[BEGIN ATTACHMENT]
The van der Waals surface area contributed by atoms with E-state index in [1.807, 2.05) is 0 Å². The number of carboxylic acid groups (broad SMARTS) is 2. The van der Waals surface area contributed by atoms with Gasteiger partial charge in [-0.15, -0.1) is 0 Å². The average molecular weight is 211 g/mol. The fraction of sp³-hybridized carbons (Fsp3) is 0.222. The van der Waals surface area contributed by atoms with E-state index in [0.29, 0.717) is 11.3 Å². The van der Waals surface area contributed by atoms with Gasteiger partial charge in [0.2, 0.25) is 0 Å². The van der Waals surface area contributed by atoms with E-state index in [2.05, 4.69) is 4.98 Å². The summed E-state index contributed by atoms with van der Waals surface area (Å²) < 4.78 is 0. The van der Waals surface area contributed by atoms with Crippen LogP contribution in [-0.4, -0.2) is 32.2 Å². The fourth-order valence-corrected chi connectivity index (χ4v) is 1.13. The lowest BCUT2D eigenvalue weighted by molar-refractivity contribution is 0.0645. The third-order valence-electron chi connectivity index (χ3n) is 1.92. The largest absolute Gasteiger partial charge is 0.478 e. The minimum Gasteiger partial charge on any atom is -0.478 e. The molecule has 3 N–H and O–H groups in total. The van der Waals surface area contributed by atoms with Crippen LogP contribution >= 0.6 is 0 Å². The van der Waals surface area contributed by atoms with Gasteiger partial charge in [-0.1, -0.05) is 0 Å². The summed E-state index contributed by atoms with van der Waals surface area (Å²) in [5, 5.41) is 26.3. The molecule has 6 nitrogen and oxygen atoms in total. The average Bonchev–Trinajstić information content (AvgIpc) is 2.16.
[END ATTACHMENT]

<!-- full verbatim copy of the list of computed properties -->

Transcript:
The van der Waals surface area contributed by atoms with E-state index in [1.807, 2.05) is 0 Å². The number of carboxylic acid groups (broad SMARTS) is 2. The van der Waals surface area contributed by atoms with Gasteiger partial charge in [-0.15, -0.1) is 0 Å². The average molecular weight is 211 g/mol. The fraction of sp³-hybridized carbons (Fsp3) is 0.222. The van der Waals surface area contributed by atoms with E-state index in [0.29, 0.717) is 11.3 Å². The van der Waals surface area contributed by atoms with Gasteiger partial charge in [0.2, 0.25) is 0 Å². The van der Waals surface area contributed by atoms with E-state index in [2.05, 4.69) is 4.98 Å². The summed E-state index contributed by atoms with van der Waals surface area (Å²) < 4.78 is 0. The van der Waals surface area contributed by atoms with Crippen LogP contribution in [-0.4, -0.2) is 32.2 Å². The fourth-order valence-corrected chi connectivity index (χ4v) is 1.13. The lowest BCUT2D eigenvalue weighted by molar-refractivity contribution is 0.0645. The third-order valence-electron chi connectivity index (χ3n) is 1.92. The largest absolute Gasteiger partial charge is 0.478 e. The minimum Gasteiger partial charge on any atom is -0.478 e. The molecule has 3 N–H and O–H groups in total. The van der Waals surface area contributed by atoms with Crippen LogP contribution >= 0.6 is 0 Å². The van der Waals surface area contributed by atoms with Gasteiger partial charge in [-0.1, -0.05) is 0 Å². The summed E-state index contributed by atoms with van der Waals surface area (Å²) in [5, 5.41) is 26.3. The molecule has 6 nitrogen and oxygen atoms in total. The average Bonchev–Trinajstić information content (AvgIpc) is 2.16.